The Perfect Accompaniment

They tend to fade into the background as we go about our business, making life at the mall or the restaurant a little more lovely. But these Baltimore-area piano players are a noteworthy duo

June 05, 1999

They play the piano. Sometimes we listen. Mostly we eat, we shop, we talk. It's not that we don't appreciate the music, it's just that we aren't paying much attention.

They play in department stores, in malls, in restaurants. They provide more than background music, but they're not performing in concert halls. They make our everyday lives a little more lyrical, but for most of us they are nameless and faceless.

Here are two of their names and faces:

The lamps on the dinner tables add an air of romance and gentility. Couples quietly toast special occasions; a family enjoys dinner after a theater outing. The men are dressed in well-cut suits and expensive ties, the women wear stylish dresses and high heels. Soft jazz is their soundtrack -- perfect accompaniment to a special evening out.

For the man easing into a flawless rendition of "The Days of Wine and Roses," the scene is far removed from juke joints where the beer bottles flew and ducking was a required skill. Pianist Claudie Hubbard, Jr. has paid his dues.

If you've had dinner at Baltimore's Prime Rib restaurant at Calvert and Chase Streets in the last 16 years, you have probably seen Hubbard. At least you have heard him. He's there four nights a week playing mellow tunes while diners eat, court, celebrate, break up and make deals.

"It's a good job. I've worked a lot of different clubs and some were pretty rough places. When I think of all of the times I've had to duck beer bottles, glasses flying all over the place...," he shakes his head. "I think I am blessed now. I know I am blessed."

"I must have worked at every club in the city," he continues. "Not the new ones, of course. But clubs on the Avenue." He means Baltimore's Pennsylvania Avenue, in the 1950s, when it was a magnet for big name acts.

"We were the house band," he says. "Back then, big stars didn't travel with their own backup bands. House bands played behind them. Billie Holiday, Sarah Vaughn, Billy Eckstein, Gene Ammons, Sonny Stitt, Miles. I got to meet them all.

Hubbard, born and raised in East Baltimore, is seventy years old now. He is a portly and distinguished-looking gentleman. Plenty of people would love for him to play in their clubs, but this is what he wants to do. At first he speaks hesitantly and reflectively, not wanting to seem too proud of his musical past. But then he warms to the topic and smiles. It's been, and continues to be, a good life.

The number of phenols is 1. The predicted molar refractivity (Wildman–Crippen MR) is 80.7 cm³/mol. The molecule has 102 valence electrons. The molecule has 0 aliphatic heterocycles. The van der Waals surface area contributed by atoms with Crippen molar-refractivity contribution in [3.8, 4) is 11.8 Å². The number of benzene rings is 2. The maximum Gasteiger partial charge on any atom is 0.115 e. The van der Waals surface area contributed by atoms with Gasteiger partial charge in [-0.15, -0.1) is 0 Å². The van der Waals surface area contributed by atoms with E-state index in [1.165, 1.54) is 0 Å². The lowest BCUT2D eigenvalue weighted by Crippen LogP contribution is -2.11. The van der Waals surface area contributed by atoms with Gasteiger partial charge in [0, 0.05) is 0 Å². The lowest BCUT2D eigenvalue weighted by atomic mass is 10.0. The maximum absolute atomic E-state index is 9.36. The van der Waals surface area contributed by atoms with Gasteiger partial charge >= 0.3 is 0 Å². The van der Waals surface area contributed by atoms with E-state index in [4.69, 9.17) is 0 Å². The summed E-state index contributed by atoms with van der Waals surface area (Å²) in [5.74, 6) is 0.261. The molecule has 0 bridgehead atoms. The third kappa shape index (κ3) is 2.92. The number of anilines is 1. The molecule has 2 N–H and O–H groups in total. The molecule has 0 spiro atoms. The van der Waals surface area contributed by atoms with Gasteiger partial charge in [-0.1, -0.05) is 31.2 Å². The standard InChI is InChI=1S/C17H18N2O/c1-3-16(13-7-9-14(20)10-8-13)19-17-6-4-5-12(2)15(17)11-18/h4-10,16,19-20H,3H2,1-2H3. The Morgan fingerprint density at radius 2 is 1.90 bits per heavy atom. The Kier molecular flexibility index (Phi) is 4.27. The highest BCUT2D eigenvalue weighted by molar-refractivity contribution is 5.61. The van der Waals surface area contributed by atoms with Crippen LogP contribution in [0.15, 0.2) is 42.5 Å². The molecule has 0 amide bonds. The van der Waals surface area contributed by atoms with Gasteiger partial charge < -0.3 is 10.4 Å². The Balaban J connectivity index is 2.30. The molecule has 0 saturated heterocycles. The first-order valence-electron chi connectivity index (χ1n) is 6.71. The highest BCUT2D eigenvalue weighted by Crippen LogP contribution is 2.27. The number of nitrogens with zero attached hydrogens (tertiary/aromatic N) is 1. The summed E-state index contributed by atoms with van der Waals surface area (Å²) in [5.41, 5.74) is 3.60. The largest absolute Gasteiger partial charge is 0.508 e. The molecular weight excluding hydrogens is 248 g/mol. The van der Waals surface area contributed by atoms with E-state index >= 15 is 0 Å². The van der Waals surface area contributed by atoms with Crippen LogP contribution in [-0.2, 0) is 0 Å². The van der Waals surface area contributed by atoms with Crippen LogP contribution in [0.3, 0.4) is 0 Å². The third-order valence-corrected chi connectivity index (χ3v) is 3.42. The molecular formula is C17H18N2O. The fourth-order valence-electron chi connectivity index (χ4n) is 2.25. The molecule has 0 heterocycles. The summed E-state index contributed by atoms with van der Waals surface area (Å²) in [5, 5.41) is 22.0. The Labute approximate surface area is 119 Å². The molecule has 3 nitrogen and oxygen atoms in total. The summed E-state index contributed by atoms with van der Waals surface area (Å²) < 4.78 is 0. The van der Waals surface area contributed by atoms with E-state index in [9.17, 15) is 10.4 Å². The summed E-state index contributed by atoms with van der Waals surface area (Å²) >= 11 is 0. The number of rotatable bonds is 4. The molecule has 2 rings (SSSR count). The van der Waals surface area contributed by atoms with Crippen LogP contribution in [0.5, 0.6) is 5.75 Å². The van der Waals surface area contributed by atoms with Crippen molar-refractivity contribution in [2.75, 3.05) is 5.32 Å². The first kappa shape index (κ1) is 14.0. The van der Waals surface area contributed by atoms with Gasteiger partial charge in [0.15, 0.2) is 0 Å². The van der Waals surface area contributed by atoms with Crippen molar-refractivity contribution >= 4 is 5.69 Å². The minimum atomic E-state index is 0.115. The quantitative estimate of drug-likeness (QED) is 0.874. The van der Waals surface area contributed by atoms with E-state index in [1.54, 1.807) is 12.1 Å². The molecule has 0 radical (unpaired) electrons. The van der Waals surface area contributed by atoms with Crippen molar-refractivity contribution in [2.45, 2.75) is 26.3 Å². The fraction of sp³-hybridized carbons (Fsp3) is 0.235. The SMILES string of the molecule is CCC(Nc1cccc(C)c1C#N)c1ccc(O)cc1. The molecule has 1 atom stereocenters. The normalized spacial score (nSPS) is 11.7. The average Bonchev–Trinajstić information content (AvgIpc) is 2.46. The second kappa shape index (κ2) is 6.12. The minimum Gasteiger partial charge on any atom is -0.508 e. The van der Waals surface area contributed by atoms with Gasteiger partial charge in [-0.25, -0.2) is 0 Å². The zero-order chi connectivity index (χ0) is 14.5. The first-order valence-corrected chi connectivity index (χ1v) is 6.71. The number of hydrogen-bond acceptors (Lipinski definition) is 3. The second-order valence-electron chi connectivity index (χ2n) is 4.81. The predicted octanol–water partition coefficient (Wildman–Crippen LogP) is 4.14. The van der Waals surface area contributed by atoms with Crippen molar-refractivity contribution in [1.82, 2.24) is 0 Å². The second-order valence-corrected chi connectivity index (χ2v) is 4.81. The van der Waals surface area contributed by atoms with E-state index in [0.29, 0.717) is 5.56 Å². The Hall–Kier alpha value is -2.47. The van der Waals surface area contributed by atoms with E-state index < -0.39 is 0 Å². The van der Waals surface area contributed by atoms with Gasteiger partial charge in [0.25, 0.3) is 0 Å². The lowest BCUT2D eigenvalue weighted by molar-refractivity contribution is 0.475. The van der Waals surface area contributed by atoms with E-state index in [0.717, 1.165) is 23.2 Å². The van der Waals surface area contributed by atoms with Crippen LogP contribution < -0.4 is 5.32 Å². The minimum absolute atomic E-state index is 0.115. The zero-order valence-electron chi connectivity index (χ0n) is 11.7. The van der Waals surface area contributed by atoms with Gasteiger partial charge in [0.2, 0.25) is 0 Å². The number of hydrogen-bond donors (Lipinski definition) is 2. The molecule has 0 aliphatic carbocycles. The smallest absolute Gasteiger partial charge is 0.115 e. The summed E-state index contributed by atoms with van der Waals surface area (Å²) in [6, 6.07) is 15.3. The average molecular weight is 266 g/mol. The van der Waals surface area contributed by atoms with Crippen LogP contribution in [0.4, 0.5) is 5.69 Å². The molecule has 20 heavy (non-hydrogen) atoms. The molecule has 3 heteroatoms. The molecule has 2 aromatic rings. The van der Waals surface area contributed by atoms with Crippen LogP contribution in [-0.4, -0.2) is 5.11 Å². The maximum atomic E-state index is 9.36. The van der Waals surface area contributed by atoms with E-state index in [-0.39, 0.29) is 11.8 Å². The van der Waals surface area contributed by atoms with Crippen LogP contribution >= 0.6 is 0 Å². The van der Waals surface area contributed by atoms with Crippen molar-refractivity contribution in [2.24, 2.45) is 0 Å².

Yes, the thought has crossed his mind to retire to his front porch and watch time go by. But that thought doesn't stay with him for long.

"Sometimes, I think about jumping up and quitting but if I quit, then what would I do? I'm going to play as long as I can," he says.

It's what he's been doing most of his life.

"I've been playing music, from my early childhood. There was this aunt of mine who first sat me down at the piano. She said that was the only thing that would keep me quiet."

He attended Peabody and Morgan State University after high school, though he joined the Army before he could graduate. When he returned to Baltimore, he found "regular" jobs but the music was always there.

"I took lessons when I was in school," he says. "And when I went into the Army, they put me right into the band."

Hubbard, who lives in West Baltimore, retired from his "regular job" at the post office in 1983 when his first wife died. He second wife passed away and his children are grown. He had the opportunity to work every night at the restaurant then, but he decided to take it easy. If playing four days a week, from around 7 p.m. until 11 p.m., could be considered taking it easy.

Although, he's been a regular at the restaurant since 1983, he began in 1975 playing one night a week.

"For about a year, I played there by myself," he says. He's also played with a bass and drum player. Now he's joined by a bass player. He loves what he does, but flinches when talking about the downside: requests.

It's not that he dislikes accommodating his patrons, but it's a little embarrassing when they stump him. He says he knows "85 to 90 percent of the songs they ask for," but there's that pesky 10-15 percent. "That's the only troubling part of the job," he says.

Still, it's a forgiving crowd. No one's tossed a beer can in his direction and he is earning a living doing something he enjoys.

"I have always loved the music," he says.

Ed Rouch shares his musical stage with a fine assortment of shirts, ties and suspenders. Better jewelry is a few feet away; an amazing selection of shoes is nearby.

Fact is, most people browsing around the Nordstrom's in Towsontowne Center give little thought to Rouch's music. Who really thinks about the piano player as they hunt down a new outfit?

But there is Rouch, resplendent in black tux during wintertime, currently wearing more casual summer attire of jacket and tan pants. (An outfit, Rouch points out, that's conveniently available for purchase on that very floor.)

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